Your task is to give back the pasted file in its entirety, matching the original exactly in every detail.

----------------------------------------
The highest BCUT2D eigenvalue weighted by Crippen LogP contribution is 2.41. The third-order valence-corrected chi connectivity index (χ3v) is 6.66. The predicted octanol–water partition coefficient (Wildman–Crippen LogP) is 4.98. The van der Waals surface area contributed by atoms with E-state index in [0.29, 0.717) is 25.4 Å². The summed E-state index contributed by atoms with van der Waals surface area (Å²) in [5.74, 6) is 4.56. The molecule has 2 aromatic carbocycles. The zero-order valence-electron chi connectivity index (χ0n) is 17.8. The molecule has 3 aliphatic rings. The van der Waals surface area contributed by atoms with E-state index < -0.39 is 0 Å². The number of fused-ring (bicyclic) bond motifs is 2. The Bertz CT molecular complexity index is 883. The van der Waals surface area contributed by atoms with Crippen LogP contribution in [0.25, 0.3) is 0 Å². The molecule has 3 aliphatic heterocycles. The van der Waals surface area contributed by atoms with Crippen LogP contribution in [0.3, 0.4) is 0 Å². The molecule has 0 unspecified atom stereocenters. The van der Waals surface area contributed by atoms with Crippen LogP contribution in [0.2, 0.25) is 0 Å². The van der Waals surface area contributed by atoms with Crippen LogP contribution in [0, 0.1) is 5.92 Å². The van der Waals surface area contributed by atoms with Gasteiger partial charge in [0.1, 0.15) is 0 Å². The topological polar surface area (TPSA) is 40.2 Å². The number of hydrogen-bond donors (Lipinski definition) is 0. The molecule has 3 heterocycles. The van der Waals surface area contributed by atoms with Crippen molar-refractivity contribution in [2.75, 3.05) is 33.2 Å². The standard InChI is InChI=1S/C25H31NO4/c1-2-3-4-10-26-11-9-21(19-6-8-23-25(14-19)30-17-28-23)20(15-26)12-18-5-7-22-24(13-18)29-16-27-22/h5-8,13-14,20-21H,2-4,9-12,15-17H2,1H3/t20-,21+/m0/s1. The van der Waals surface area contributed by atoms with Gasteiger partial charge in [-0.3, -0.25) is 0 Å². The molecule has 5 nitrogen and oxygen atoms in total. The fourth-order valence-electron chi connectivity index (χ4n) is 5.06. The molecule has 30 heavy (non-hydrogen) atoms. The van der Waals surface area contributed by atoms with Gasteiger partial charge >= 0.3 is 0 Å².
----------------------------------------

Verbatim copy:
The highest BCUT2D eigenvalue weighted by Crippen LogP contribution is 2.41. The third-order valence-corrected chi connectivity index (χ3v) is 6.66. The predicted octanol–water partition coefficient (Wildman–Crippen LogP) is 4.98. The van der Waals surface area contributed by atoms with E-state index in [0.29, 0.717) is 25.4 Å². The summed E-state index contributed by atoms with van der Waals surface area (Å²) in [5.74, 6) is 4.56. The molecule has 2 aromatic carbocycles. The zero-order valence-electron chi connectivity index (χ0n) is 17.8. The molecule has 3 aliphatic rings. The van der Waals surface area contributed by atoms with E-state index < -0.39 is 0 Å². The number of fused-ring (bicyclic) bond motifs is 2. The Bertz CT molecular complexity index is 883. The van der Waals surface area contributed by atoms with Crippen LogP contribution in [0.25, 0.3) is 0 Å². The molecule has 3 aliphatic heterocycles. The van der Waals surface area contributed by atoms with Crippen LogP contribution in [0.3, 0.4) is 0 Å². The molecule has 0 unspecified atom stereocenters. The van der Waals surface area contributed by atoms with Crippen LogP contribution in [0.2, 0.25) is 0 Å². The van der Waals surface area contributed by atoms with Crippen LogP contribution in [0, 0.1) is 5.92 Å². The van der Waals surface area contributed by atoms with Gasteiger partial charge in [0.1, 0.15) is 0 Å². The topological polar surface area (TPSA) is 40.2 Å². The number of hydrogen-bond donors (Lipinski definition) is 0. The molecule has 3 heterocycles. The van der Waals surface area contributed by atoms with Crippen molar-refractivity contribution in [2.75, 3.05) is 33.2 Å². The standard InChI is InChI=1S/C25H31NO4/c1-2-3-4-10-26-11-9-21(19-6-8-23-25(14-19)30-17-28-23)20(15-26)12-18-5-7-22-24(13-18)29-16-27-22/h5-8,13-14,20-21H,2-4,9-12,15-17H2,1H3/t20-,21+/m0/s1. The van der Waals surface area contributed by atoms with Gasteiger partial charge in [-0.3, -0.25) is 0 Å². The molecule has 5 nitrogen and oxygen atoms in total. The fourth-order valence-electron chi connectivity index (χ4n) is 5.06. The molecule has 30 heavy (non-hydrogen) atoms. The van der Waals surface area contributed by atoms with Gasteiger partial charge >= 0.3 is 0 Å².